Ten thousand young adults between the ages of 18 and 28 were surveyed. The results of the survey – done in 2005 – were compared to one done in 1982, offering these three statements:

  • Life is worth living only when people get absorbed in work.
  • Work should be considered central to life.
  • The most important things that happen in live involve work.

Young adults in 2005 were more likely to disagree – either moderately or strongly – with these opinions than were their counterparts in 1982. The survey went on to break the results down into differences between genders and found that women were more likely to disagree with the above statements than were men – probably, they surmised, because women usually have other concerns like children and taking care of their homes.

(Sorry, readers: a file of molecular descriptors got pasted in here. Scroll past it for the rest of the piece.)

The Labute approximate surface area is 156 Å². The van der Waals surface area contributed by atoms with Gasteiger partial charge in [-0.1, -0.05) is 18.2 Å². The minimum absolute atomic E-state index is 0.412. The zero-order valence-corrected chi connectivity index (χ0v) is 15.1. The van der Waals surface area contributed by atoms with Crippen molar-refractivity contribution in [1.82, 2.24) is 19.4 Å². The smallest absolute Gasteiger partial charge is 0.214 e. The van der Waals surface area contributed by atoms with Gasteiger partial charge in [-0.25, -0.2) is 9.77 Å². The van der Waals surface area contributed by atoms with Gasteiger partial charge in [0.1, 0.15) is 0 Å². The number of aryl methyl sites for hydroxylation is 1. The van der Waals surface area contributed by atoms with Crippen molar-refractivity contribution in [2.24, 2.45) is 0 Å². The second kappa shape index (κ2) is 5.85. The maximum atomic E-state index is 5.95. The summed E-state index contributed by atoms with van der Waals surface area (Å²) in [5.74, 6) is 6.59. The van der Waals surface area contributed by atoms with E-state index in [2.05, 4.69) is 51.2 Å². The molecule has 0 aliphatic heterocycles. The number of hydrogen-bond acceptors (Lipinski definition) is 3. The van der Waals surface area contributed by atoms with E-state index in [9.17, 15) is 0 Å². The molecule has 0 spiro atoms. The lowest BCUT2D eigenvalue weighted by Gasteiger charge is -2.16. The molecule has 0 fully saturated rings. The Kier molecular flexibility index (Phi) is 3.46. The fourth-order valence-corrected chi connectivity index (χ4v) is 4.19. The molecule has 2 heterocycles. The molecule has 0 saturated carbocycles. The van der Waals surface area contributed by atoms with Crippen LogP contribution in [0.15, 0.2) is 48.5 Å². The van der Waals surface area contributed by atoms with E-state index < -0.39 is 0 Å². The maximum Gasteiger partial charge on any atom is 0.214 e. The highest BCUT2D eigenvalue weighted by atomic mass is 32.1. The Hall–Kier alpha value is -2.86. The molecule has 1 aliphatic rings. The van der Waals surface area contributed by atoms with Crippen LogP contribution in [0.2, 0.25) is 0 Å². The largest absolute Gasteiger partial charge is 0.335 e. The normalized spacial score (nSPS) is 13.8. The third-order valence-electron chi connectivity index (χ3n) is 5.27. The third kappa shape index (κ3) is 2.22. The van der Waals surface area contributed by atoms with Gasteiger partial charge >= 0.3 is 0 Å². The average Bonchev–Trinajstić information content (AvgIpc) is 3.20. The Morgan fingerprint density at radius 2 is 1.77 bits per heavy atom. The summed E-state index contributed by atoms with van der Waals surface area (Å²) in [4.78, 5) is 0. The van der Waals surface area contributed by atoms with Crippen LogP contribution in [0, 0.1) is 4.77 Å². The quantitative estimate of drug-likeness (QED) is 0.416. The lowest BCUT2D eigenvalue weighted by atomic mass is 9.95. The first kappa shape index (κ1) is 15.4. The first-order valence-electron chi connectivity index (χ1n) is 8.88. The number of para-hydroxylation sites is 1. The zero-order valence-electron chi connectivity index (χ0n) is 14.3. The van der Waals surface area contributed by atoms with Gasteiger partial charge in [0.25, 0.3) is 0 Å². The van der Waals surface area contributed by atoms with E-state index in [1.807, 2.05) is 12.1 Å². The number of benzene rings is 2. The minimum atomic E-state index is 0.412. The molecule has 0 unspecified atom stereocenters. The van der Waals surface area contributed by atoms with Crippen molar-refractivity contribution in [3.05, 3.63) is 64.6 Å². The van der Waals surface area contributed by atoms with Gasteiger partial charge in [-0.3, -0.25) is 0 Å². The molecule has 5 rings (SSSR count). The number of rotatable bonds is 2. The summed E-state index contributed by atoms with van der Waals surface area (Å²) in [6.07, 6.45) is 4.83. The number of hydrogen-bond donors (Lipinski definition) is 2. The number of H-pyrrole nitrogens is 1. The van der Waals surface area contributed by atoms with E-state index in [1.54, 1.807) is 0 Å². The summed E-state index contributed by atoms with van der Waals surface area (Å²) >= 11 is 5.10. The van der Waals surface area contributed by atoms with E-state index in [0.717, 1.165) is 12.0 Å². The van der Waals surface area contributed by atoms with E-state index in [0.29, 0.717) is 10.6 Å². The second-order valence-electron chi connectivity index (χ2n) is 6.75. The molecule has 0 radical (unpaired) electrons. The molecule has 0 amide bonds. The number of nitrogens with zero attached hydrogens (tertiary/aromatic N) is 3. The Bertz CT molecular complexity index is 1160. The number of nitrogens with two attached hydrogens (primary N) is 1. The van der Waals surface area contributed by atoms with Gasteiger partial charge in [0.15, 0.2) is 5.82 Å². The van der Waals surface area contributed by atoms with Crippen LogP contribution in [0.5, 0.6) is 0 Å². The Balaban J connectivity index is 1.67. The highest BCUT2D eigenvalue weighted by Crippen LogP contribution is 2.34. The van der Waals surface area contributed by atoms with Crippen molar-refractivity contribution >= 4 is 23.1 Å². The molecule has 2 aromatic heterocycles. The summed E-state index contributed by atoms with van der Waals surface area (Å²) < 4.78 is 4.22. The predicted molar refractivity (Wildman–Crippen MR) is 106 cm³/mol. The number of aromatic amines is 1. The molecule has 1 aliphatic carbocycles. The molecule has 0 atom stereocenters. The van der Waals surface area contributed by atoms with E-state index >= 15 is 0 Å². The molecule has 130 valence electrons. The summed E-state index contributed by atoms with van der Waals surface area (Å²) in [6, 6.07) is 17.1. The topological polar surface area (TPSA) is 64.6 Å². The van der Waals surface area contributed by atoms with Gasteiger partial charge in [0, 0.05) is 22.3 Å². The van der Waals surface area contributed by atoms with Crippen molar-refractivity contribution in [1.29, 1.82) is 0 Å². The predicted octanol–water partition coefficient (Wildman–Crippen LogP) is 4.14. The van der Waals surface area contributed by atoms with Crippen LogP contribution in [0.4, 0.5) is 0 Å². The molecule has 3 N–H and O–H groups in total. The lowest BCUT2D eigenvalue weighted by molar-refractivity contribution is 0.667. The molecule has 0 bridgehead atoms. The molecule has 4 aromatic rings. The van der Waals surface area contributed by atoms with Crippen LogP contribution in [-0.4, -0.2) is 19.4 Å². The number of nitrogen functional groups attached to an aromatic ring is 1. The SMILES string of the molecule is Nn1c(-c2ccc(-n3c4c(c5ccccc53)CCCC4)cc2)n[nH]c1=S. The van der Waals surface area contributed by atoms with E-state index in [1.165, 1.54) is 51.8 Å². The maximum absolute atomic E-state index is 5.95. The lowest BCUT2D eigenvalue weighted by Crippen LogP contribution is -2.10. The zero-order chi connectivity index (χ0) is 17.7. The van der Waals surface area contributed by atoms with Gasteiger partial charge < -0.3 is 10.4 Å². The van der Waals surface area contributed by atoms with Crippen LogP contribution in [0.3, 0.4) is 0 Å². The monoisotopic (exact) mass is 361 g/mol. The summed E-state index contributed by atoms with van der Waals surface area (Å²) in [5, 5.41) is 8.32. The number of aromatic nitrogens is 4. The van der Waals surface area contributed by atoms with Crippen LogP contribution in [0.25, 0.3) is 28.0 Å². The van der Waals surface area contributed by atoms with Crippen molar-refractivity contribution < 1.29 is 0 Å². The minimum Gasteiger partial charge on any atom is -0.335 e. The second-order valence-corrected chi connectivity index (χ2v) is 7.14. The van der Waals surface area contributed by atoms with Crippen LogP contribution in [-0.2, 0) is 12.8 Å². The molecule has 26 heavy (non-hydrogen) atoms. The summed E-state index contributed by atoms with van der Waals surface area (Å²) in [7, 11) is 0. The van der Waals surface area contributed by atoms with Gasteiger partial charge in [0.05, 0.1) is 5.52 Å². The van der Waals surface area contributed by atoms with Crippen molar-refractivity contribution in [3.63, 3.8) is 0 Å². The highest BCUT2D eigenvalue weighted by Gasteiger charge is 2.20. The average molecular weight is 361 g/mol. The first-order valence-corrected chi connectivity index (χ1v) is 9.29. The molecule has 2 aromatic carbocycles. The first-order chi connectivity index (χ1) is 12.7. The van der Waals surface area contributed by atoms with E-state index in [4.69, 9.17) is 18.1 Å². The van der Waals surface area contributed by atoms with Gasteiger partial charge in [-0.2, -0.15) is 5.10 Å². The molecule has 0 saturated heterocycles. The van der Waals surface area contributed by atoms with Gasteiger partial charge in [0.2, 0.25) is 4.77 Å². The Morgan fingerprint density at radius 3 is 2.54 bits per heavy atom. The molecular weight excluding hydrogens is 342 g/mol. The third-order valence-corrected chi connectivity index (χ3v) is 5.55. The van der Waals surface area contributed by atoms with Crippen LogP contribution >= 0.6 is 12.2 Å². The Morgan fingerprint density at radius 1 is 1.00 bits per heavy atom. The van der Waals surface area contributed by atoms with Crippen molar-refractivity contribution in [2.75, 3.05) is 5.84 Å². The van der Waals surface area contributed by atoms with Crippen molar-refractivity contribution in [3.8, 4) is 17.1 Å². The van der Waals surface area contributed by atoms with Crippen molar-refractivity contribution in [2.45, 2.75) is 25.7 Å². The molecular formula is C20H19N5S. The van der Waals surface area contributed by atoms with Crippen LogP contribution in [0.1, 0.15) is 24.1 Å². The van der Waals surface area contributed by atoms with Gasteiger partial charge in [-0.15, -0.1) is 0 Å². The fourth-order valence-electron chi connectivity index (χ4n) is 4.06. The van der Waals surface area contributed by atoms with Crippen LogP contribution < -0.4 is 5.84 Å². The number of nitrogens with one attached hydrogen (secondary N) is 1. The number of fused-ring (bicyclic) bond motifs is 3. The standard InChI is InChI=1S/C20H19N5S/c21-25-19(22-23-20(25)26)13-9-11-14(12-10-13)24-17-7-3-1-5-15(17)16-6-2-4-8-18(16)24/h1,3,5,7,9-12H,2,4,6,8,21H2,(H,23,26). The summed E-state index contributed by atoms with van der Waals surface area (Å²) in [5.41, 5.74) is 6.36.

In addition, the survey results showed that young adult workers with high or medium work centrality were less concerned with having entry level jobs with “low stress characteristics” like regular hours (no nights/weekends), and annual vacations of a week or more than they were with having jobs that were secure, provided interesting work for them to do, or had “success factors” like high income and opportunities for promotion.
Conversely, young adults with low work centrality were as concerned with having jobs with low stress characteristics as they were with secruity, interesting work, and success factors.
“Organizations that hire these young adults may benefit from a better understanding of this new generation of workers,” they concluded. Jus as employers are looking for entry level employees who are good fits, so are young job seekers looking for companies that are good fits for them, in terms of how what they want – but can’t articulate – compares to what employers provide.
Finally, Gardner and Chao say it’s necessary to do further research in order to fully understand the new generation of workers and effectively integrate them into the workforce.